1. Being a life form.
2. Being human.
3. Being biologically distinct from the mother.
4. Possessing personhood.

Sometimes you will even see pro-abortion advocates claim that unborn children are “parasites,’ and thus attributing to them the property of being a parasitic organism (again, trying to dehumanise them.) Let us look at these. The first two seem blatantly false. To be considered alive, something has to meet a set of criteria that most of where presumably taught in middle school via an entertaining acronym of some kind. There are certain characteristics that something must possess in order to be considered a living organism.[2] In order to be a living organism, something must have signalling and self-sustaining processes: the ability to undergo metabolism, maintain homeostasis, possess a capacity to grow, respond to stimuli, reproduce, and adapt to their environment via natural selection via successive generations. This is the scientific definition of life, and an unborn child possesses all of these.

As for whether or not unborn children are human, this is a claim that does not even merit a response. Any DNA test would be enough to refute this. Furthermore, arbitrarily declaring unborn children to be non-human presents other difficulties. At what point does an unborn child magically become human? How could two human beings produce non-human offspring? The third claim is similarly ridiculous, which, again, a simple DNA test can disprove. It is the issue if personhood, however, that is most intriguing. Personhood is a philosophical concept, but one that is difficult to define. For sake of argument, we shall use the following criteria. P is a person iff:
i. P is a rational being.
ii. P is a being to which states of consciousness can be attributed.
iii. Others regard (or can regard) P as a being to which states of consciousness can be attributed.
iv. P is capable of regarding other beings as beings to which states of consciousness can be attributed.
v. P is capable of communication.
vi. P is self-conscious; that is P is capable of regarding him/her/itself as a subject of states of consciousness.

The problem with this strategy is that whole classes of humans would lose their right to life. For example, newborns lack many of the characteristics most would consider necessary for personhood. Thus, if unborn children can be freely slaughtered in the womb in as consequence free an environment as possible, then it follows that the same applies to newborns who similarly lack personhood. For how can a newborn be considered rational? How is a newborn capable of regarding him or herself as a being to which states of consciousness can be attributed? How can a newborn regard others as being to which states of consciousness be attributed? No, the right to life is a basic human right. Given that unborn children are biologically human, it follows that the right of life be extended to them also. To deny them that right thus seems completely arbitrary. Thus, when people attempt to deny that unborn children do not have a right to life, then it strikes me as being extremely sinister and reminiscent of eugenics programs.

The tactic of alleging that unborn children are parasites, however, seems to me particularly odd given that the same pro-abortion advocates tend to simultaneously claim that women have a right to their own body and so can freely terminate their own unborn children, thus implying that an unborn child is not biologically distinct from the mother. Consistency apparently isn’t for everybody. Nonetheless, even if they aren’t implying that, there are those who do make that argument. Either way, are unborn children parasites? Once again, let us look at what it means to be a parasite. A parasite is a member of one species living in or on a member of another species, whereas an unborn child is a member of one species living in the uterine cavity of a member of the same species. This is an obligatory dependent relationship, not a parasitic relationship. A parasite is an invading organism from an outside source, whereas an unborn child is formed from a fertilised egg that comes from within the mother’s body, an inside source.[3]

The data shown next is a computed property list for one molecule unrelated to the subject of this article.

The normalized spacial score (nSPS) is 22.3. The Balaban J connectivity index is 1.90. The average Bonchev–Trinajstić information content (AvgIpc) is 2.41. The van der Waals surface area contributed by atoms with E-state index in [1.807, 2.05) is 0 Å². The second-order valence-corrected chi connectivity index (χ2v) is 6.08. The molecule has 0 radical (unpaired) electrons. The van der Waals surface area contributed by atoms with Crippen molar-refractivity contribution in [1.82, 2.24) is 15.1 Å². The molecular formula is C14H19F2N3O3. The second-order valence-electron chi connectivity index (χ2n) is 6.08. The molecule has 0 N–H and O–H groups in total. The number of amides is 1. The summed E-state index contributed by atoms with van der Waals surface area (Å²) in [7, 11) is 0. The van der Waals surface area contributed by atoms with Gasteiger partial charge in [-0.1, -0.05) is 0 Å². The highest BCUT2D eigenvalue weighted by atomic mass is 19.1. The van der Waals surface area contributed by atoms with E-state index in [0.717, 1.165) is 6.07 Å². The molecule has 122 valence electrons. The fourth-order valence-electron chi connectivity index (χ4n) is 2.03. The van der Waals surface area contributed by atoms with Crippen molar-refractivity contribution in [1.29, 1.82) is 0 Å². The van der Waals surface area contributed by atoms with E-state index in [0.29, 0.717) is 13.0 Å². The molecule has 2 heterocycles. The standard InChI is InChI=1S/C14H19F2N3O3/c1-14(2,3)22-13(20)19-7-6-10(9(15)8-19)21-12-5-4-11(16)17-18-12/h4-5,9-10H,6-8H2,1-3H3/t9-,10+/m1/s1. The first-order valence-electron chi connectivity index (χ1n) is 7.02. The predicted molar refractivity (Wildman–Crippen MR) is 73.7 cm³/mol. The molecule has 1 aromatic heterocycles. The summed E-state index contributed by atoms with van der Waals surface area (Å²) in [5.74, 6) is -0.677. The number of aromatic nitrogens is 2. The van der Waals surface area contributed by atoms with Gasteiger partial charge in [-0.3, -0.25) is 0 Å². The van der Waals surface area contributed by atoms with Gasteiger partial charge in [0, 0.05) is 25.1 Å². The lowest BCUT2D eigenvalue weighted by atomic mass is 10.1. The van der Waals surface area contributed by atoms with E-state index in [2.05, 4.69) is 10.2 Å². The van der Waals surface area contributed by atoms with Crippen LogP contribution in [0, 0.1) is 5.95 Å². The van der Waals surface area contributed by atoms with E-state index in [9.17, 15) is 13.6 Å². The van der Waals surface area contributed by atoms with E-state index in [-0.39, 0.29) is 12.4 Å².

Other inconsistencies include a parasite remaining with the host as long as it or the host lives, whereas an unborn child is eventually born. A parasite is detrimental to the reproductive capabilities of the hose, whereas an unborn child is absolutely essential to the mother’s reproductive capability as an unborn child must begin the first stages of their life in this way in order for the mother to successfully reproduce. Parasites usually involves an immunological response on the part of the host, whereas an unborn children is rendered immune to this response by the trophoblast. A parasite likewise also sometimes triggers a response from the host body that attempts to cut the parasite off, whereas an unborn child evokes no such response. In fact, the mother’s tissue established close contact between the child and his or her mother. Lastly, parasites are usually harmful to the host, whereas an unborn child is not.

Thus, we can see that unborn children aren’t parasites. Simply killing unborn children for being biologically dependent upon their mothers is not valid either. As aforementioned, a second strategy amongst pro-abortion advocates claim that a woman has a right to her own body. Thus, since an unborn child is dependant upon a woman’s body, it is morally permissible for the mother to terminate that child according to pro-abortion advocates. This is erroneous for several reasons. First of all, the most that could be granted is that it would be permissible for a woman to have her unborn child removed, not outright killed whilst still in the womb (which is what abortion is.) Secondly, a right is an exclusive claim that does not refer to other people. So, a woman does have a right to her own body. However, an inclusive claim that affects other people is invalid and not a right. People simply do not have the right to kill another human being. Now, the pro-abortion advocate might respond that there are some instances where it is morally acceptable to kill another person. I do not dispute this, however, in offering the above argument in favour of abortion, pro-abortion advocates are simply begging the question that abortion is morally permissible.